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A good salesperson can make you buy a car against your will

By BRENWIN NAIDU

Even if the product isn’t out of this world, it seems the decision you make when buying a car is ultimately influenced by the competence of the car salesman or woman you’re dealing with.

Well, this is what I observed recently after a browsing through some dealerships in Jozi – on the prowl for a reasonably priced, funky hatchback. Maybe I’m gullible, but on one occasion – thanks to the salesperson, I found myself seriously considering something I never would have before. In another instance though, I was deterred by the salesperson – even though the vehicle had already established itself as a favourite on my list.

First, I visited the local Fiat dealer. Because the Fiat Punto meets the criteria: it’s affordable, practical and pretty stylish.

There I was: scrutinising those models on the floor, peering into their windows and giving their tyres a light kick – as is customary when car hunting. A long while later a salesman with a glum expression lazily walked up to me and asked if I’d like to see what the Punto’s interior looks like. He shuffled back with the keys in hand. Naturally, I asked a ton of questions – but Mr. salesman seemed unwilling to answer. He handed me his business card – but I “lost” it somewhere. Suffice to say, I probably won’t be getting from point A to B in a Punto sold by him any time soon.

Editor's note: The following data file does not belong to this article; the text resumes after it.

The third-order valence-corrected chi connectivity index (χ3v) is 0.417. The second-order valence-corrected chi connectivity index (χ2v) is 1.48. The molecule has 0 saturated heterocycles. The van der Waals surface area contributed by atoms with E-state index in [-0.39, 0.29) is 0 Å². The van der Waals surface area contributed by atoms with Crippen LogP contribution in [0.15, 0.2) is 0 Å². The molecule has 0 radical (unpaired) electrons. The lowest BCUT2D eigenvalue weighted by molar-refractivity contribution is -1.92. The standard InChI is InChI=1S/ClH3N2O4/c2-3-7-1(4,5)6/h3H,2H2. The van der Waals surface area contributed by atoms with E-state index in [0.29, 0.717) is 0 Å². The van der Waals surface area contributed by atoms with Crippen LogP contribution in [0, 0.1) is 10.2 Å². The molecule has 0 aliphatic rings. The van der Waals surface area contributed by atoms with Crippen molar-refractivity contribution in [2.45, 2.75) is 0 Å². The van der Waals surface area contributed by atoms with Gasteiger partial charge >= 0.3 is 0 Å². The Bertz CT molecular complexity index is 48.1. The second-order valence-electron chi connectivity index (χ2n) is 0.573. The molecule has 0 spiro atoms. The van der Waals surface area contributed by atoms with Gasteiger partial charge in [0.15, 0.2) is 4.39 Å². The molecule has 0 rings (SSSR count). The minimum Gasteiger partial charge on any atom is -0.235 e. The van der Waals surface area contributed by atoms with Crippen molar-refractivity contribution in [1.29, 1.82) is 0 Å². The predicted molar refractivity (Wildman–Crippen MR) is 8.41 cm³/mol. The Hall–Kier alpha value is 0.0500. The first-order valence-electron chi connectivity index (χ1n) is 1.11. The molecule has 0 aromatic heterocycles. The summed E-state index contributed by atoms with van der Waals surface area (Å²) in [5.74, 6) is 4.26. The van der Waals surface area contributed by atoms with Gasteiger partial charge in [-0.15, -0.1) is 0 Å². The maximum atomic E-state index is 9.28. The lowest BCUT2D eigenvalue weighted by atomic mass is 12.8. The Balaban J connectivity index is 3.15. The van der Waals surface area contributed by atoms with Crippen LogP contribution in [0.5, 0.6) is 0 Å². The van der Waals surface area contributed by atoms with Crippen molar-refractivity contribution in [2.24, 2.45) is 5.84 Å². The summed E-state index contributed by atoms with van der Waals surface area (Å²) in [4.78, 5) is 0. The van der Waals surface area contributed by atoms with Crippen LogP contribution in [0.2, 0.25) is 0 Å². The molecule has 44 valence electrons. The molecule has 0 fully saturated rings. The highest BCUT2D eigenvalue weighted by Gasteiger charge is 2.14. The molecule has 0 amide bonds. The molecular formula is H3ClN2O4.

Next, I went down to a General Motors dealership, just to see what the hype was about all that red tag stuff. I drove and reviewed the Cruze last year and I was smitten by the car’s looks and level of features. But the price is too dear for me, so I went to GM to see their budget offerings.

As I stepped onto the showroom floor, I was swiftly approached by a friendly saleswoman who shook my hand firmly, smiled broadly and dazzled me with her cherry-sweet demeanour.

Then she showed me an example of the new Chevrolet Spark, sporting a white shade of paint. In retrospect, it looked pretty unflattering – but at the time, under the saleswoman’s spell, I though it was the most awesome colour ever. “Would you like to drive the vehicle?” she asked in a friendly tone of voice.

My heart and mind had been stolen – I didn’t protest though: to quote Robbie Williams, “I didn’t lose my mind, it was mine to give away.”

Strolling back to my office, I thought that this Spark would be perfect for me: she would beautify my parking spot and be the envy of my mates with their mundane Japanese models. I thought about the positive connotations the word spark has. Spark conjures images of something special, something igniting. I remembered my dad’s aunty, affectionately known as “Aunty Sparks” – because she was a real livewire. And it was a little spark that set that bush alight in The Bible, right?

 

But away from the stronghold of Ms. saleswoman’s charms, I had time to think it over with a clear head. I realised the Spark is a pretty ugly car. With those big headlamps and stubby nose, it has a face like a surprised spaniel – it’s a total dog compared to the pretty saleswoman.

Apart from this, I think it’s too small. Let’s not fool ourselves – size counts, especially if you’re driving in Jo’burg traffic: nobody wants to get bullied around and cut-off by other motorists in something as dainty as the Spark.

 

I’m sure the Spark is a quality product – just like the Cruze and the Lumina. But it just doesn’t grab me as the latter two do.

So until I win the lottery, the only high-voltage thrill I’d go to GM for is that given by the sparky saleswoman.

 

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